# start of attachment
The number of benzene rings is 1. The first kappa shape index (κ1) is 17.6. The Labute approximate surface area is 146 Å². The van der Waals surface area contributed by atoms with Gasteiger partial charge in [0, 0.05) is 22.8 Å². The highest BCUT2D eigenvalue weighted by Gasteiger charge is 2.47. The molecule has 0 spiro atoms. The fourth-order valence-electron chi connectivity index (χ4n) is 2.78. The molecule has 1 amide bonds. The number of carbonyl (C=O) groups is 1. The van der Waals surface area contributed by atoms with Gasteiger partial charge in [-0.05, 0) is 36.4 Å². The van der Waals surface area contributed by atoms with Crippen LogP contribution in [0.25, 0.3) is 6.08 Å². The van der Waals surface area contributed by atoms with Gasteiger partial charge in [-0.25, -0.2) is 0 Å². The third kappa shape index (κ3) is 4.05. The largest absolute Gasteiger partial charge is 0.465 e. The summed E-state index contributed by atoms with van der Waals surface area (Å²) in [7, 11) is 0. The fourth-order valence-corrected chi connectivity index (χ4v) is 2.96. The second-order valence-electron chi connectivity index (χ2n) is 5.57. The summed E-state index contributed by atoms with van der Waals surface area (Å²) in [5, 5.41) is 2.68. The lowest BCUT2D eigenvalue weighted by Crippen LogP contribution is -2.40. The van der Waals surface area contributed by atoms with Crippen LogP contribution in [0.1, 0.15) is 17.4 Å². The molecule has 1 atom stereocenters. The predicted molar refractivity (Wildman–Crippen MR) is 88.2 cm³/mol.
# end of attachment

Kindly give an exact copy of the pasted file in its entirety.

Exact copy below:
The number of benzene rings is 1. The first kappa shape index (κ1) is 17.6. The Labute approximate surface area is 146 Å². The van der Waals surface area contributed by atoms with Gasteiger partial charge in [0, 0.05) is 22.8 Å². The highest BCUT2D eigenvalue weighted by Gasteiger charge is 2.47. The molecule has 0 spiro atoms. The fourth-order valence-electron chi connectivity index (χ4n) is 2.78. The molecule has 1 amide bonds. The number of carbonyl (C=O) groups is 1. The van der Waals surface area contributed by atoms with Gasteiger partial charge in [-0.05, 0) is 36.4 Å². The van der Waals surface area contributed by atoms with Crippen LogP contribution in [0.25, 0.3) is 6.08 Å². The van der Waals surface area contributed by atoms with Gasteiger partial charge in [-0.25, -0.2) is 0 Å². The third kappa shape index (κ3) is 4.05. The largest absolute Gasteiger partial charge is 0.465 e. The summed E-state index contributed by atoms with van der Waals surface area (Å²) in [7, 11) is 0. The fourth-order valence-corrected chi connectivity index (χ4v) is 2.96. The second-order valence-electron chi connectivity index (χ2n) is 5.57. The summed E-state index contributed by atoms with van der Waals surface area (Å²) in [5, 5.41) is 2.68. The lowest BCUT2D eigenvalue weighted by Crippen LogP contribution is -2.40. The van der Waals surface area contributed by atoms with Crippen LogP contribution in [0.1, 0.15) is 17.4 Å². The molecule has 1 atom stereocenters. The predicted molar refractivity (Wildman–Crippen MR) is 88.2 cm³/mol.